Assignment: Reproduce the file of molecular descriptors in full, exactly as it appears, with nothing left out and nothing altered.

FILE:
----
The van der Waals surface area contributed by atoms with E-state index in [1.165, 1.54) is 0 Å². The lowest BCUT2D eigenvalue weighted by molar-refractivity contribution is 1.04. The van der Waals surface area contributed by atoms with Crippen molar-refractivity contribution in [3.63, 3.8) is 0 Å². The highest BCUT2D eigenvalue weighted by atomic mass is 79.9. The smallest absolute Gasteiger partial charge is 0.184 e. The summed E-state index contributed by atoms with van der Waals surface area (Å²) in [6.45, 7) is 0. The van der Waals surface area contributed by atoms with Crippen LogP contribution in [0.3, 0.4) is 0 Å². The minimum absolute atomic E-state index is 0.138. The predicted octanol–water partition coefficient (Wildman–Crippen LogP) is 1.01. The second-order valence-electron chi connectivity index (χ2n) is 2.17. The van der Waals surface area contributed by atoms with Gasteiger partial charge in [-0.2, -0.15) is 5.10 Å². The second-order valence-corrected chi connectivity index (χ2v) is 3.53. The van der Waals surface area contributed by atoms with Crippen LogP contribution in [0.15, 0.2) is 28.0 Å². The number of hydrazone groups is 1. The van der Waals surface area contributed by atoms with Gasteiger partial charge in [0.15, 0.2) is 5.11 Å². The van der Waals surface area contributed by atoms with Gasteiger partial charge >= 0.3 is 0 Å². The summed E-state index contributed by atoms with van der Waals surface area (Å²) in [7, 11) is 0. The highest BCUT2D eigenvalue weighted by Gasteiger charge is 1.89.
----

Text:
The van der Waals surface area contributed by atoms with E-state index in [1.165, 1.54) is 0 Å². The lowest BCUT2D eigenvalue weighted by molar-refractivity contribution is 1.04. The van der Waals surface area contributed by atoms with Crippen molar-refractivity contribution in [3.63, 3.8) is 0 Å². The highest BCUT2D eigenvalue weighted by atomic mass is 79.9. The smallest absolute Gasteiger partial charge is 0.184 e. The summed E-state index contributed by atoms with van der Waals surface area (Å²) in [6.45, 7) is 0. The van der Waals surface area contributed by atoms with Crippen LogP contribution in [0.3, 0.4) is 0 Å². The minimum absolute atomic E-state index is 0.138. The predicted octanol–water partition coefficient (Wildman–Crippen LogP) is 1.01. The second-order valence-electron chi connectivity index (χ2n) is 2.17. The van der Waals surface area contributed by atoms with Gasteiger partial charge in [-0.2, -0.15) is 5.10 Å². The second-order valence-corrected chi connectivity index (χ2v) is 3.53. The van der Waals surface area contributed by atoms with Crippen LogP contribution in [0.15, 0.2) is 28.0 Å². The number of hydrazone groups is 1. The van der Waals surface area contributed by atoms with Gasteiger partial charge in [0.15, 0.2) is 5.11 Å². The van der Waals surface area contributed by atoms with Gasteiger partial charge >= 0.3 is 0 Å². The summed E-state index contributed by atoms with van der Waals surface area (Å²) in [7, 11) is 0. The highest BCUT2D eigenvalue weighted by Gasteiger charge is 1.89.